Skip to comments.Exit Polling Data?
Posted on 10/07/2003 12:47:57 PM PDT by Paul8148
I know that Drudge and National Review online does it sometimes. Does anyone know anywhere else?
Yes, the model & archtype of those are the C-Span callers:
I was a Republican all of my life, but after George Boosh ( insert DNC talking points here ) did ( insert grievance de jour... ) I'll never vote Republican again!
Kind of like a horse, wouldn't you say?
California Chooses: Schwarzenegger or Mr Technocrat
By Adam Tanner and Gina Keating
LOS ANGELES/SACRAMENTO, California (Reuters) - California's recall election looked too close to call hours from the start of polling on Tuesday in a race for governor in which Republican muscleman-turned-Hollywood-film-star Arnold Schwarzenegger sought to unseat Democrat Gray Davis.
Polls open at 7 a.m. PDT for Californians to decide whether to oust Davis, famous for his lack of charisma and dedication to fund-raising, then pick from an assortment of 135 replacement candidates, including the actor.
What began as a Republican-led protest vote over Davis' handling of the state's economy and recent energy crisis has become a referendum on Schwarzenegger, especially his alleged groping and sexual harassment of women.
Davis' wife Sharon campaigned for her husband at the last minute, once again bringing up claims of impropriety against Schwarzenegger who in turn has accused the Davis campaign of dirty tricks in the crucial final days before the recall.
Appearing on NBC's "Today" show, Mrs. Davis said as a former flight attendant she was harassed and understood why women had not come forward before with complaints against Schwarzenegger, a "powerful" man in the film industry.
Mrs. Davis said she expected voters would consider these allegations and hoped her husband would get another chance as governor. "What we really would hope is the opportunity to serve out Gray's term," she said.
Speaking from Schwarzenegger's camp, former Los Angeles mayor Richard Riordan praised the actor for not being "blindsided" by the allegations and said he was the right man to sort out California's financial woes.
"This state is literally bankrupt ... People are desperate to have new leadership in Sacramento," he said, charging Davis had sold out the state to special interest groups.
TOO CLOSE TO CALL
Davis' campaign said its new tracking survey of 1,200 likely voters found a 50 percent to 48 percent split between those favoring a "yes" vote on the recall and those planning to vote "no."
That survey was at odds with the latest independent statewide poll, issued on Sunday by Knight Ridder newspapers and an NBC affiliate, which found a 54 to 41 percent spread between recall supporters and opponents.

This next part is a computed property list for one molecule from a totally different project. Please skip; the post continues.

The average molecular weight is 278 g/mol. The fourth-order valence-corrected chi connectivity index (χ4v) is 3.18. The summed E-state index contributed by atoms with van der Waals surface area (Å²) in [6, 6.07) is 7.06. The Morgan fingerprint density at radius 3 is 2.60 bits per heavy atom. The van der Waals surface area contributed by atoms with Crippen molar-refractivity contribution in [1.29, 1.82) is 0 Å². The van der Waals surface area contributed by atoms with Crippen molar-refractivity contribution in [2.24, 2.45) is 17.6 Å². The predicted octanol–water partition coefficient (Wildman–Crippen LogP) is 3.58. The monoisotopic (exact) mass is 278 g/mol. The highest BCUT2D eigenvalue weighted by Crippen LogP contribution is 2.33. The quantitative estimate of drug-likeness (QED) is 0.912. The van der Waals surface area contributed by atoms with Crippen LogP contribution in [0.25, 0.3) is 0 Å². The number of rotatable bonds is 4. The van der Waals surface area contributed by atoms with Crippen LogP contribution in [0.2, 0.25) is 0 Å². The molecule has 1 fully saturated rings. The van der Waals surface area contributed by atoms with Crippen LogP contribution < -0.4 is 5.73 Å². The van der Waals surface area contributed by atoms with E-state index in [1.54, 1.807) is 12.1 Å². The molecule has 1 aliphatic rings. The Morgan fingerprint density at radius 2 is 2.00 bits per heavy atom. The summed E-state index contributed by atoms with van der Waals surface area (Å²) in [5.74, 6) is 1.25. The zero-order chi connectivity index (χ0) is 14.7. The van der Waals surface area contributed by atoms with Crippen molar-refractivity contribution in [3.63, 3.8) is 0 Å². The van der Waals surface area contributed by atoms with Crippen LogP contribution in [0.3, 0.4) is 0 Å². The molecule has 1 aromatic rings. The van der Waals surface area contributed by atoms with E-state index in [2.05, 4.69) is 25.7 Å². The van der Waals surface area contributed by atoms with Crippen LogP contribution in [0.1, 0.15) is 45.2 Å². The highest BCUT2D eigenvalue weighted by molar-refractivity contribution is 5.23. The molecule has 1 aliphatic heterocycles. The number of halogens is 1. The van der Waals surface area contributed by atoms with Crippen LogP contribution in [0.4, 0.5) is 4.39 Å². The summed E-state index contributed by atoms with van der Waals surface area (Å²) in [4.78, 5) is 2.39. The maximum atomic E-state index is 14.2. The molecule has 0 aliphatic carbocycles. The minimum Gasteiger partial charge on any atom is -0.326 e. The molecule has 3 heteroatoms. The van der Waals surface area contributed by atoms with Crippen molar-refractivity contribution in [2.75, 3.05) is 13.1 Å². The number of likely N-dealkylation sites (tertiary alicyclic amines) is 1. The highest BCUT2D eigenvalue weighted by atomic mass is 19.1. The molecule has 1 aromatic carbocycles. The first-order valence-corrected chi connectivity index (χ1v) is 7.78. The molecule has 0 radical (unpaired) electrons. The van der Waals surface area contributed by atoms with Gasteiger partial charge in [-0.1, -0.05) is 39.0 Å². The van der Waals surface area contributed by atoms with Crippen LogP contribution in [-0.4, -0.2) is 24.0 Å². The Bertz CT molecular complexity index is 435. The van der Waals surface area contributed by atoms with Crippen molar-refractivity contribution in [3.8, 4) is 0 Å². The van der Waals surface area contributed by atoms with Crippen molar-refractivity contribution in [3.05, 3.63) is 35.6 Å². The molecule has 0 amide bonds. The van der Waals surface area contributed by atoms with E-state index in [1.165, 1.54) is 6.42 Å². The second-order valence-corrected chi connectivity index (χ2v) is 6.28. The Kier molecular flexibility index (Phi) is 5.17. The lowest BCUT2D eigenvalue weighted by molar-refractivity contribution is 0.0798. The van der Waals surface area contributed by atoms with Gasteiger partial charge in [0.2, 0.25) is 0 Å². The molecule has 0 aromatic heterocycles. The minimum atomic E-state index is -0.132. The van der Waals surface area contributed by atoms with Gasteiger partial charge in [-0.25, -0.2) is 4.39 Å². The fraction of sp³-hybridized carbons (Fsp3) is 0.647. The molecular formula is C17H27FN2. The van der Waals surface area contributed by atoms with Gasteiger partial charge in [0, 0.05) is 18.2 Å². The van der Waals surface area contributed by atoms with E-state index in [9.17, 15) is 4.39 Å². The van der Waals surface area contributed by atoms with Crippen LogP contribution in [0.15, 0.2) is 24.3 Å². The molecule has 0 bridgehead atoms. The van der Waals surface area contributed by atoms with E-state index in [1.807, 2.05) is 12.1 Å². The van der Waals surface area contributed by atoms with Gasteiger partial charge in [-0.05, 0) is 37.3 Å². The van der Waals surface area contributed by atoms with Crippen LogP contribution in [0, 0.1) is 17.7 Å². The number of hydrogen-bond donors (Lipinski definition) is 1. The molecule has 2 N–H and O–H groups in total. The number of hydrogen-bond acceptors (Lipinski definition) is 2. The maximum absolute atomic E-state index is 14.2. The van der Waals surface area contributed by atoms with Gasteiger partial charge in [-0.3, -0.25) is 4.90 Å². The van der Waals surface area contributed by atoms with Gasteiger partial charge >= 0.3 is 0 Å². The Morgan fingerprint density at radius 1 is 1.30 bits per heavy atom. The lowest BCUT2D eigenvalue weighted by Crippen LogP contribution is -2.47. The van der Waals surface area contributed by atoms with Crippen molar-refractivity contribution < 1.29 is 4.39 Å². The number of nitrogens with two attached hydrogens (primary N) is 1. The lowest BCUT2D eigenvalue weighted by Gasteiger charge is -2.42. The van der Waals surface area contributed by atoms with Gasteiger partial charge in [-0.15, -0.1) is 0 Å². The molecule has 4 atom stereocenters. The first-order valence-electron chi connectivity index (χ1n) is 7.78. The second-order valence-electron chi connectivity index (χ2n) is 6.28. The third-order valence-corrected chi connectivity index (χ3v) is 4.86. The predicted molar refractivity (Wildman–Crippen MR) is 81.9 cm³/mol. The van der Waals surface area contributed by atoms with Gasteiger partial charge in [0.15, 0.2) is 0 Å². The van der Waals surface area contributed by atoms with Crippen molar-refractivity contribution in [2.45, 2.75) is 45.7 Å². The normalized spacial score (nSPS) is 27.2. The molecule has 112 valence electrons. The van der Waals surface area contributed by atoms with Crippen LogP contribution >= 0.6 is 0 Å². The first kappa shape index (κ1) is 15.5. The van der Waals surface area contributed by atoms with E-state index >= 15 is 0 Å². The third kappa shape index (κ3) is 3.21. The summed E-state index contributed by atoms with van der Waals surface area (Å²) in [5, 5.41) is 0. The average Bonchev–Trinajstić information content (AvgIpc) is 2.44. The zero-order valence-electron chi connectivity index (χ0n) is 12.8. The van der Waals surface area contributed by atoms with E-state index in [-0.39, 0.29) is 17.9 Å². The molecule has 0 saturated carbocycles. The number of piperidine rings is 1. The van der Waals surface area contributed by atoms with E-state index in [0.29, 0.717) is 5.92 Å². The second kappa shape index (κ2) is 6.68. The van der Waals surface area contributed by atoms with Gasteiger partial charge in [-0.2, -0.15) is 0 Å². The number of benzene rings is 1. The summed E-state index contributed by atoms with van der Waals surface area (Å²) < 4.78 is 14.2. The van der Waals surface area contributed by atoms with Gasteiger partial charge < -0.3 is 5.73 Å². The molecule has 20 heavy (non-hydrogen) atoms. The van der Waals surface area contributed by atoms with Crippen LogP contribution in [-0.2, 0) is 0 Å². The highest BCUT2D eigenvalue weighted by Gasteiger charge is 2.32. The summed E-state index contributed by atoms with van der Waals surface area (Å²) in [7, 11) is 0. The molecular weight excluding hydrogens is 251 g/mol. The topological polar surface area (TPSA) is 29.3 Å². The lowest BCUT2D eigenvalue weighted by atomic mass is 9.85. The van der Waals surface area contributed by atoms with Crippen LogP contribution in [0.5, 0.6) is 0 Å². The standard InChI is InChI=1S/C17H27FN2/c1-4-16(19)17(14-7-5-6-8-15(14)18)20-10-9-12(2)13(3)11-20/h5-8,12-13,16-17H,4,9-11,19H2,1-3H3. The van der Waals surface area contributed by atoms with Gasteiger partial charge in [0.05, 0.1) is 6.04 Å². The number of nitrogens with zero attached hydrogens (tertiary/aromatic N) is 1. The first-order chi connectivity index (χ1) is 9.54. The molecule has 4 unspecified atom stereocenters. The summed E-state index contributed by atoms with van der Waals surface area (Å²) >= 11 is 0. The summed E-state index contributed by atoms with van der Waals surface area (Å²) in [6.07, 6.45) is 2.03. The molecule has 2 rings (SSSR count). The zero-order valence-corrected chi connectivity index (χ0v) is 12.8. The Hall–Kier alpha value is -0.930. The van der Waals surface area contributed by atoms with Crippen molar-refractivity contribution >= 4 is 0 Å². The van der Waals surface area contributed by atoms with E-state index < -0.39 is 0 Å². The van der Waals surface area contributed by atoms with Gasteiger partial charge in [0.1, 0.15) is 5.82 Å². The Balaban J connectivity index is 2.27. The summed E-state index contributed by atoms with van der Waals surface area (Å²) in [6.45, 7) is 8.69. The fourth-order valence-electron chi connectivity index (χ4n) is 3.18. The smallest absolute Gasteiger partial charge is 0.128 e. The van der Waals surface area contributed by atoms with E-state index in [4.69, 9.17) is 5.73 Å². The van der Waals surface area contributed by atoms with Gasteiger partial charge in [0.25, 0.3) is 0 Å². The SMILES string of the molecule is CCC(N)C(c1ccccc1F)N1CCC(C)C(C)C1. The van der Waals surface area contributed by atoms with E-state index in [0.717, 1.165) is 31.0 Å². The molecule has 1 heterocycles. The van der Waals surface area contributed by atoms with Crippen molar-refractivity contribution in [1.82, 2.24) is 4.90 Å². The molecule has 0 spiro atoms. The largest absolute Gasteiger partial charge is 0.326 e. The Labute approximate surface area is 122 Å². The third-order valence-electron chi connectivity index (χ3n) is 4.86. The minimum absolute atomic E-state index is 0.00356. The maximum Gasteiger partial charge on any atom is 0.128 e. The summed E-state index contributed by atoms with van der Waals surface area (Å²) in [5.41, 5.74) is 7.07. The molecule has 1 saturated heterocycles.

But both those polls included sampling from before and after allegations surfaced that Schwarzenegger groped or sexually harassed some 15 women over the years and once expressed admiration for Hitler, a claim he denies strongly.
Schwarzenegger aide Todd Harris said his candidate remained ahead in his campaign's internal tracking polls but declined to release the numbers or discuss whether recent polling reflected a decline in support.
Late on Monday in Huntington Beach, south of Los Angeles, the Hollywood icon mingled with surfers and slackers, some sporting "Surfers for Arnold" placards.
At the end of the rally, Schwarzenegger was given a surfboard bearing his image and the words "Arnold Schwarzenegger Total Recall," to which one crowd member shouted "Wow, that's cool!"
Schwarzenegger has expressed outrage and puzzlement at the late barrage of sexual misconduct charges, calling them part of an orchestrated "dirty tricks" campaign.
His wife, newscaster and Kennedy cousin Maria Shriver, has stood firmly behind him, telling supporters Monday she had told her children that "no matter what happens in this race, your father has done an extraordinary thing."
Schwarzenegger has promised to address all the charges in detail after the election. His critics say that is too late.
Davis, after getting a rousing welcome from more than 1,000 firefighters who crowded Union Square in San Francisco, ended his day in downtown Los Angeles, where union members mixed with bosses in a noisy get-out-the-vote rally.
As James Brown's "Ain't Gonna Give It Up" blared over the speakers, a smiling Davis, who seemed to find his rhythm in the last days of his campaign, began clapping and swaying in time to the music.
"This race is razor close -- right there on the edge," he told the crowd of about 400. "We need to do everything we can in the next 24 to 36 hours ... to reaffirm the democratic values we hold so dear. Let's get to it!"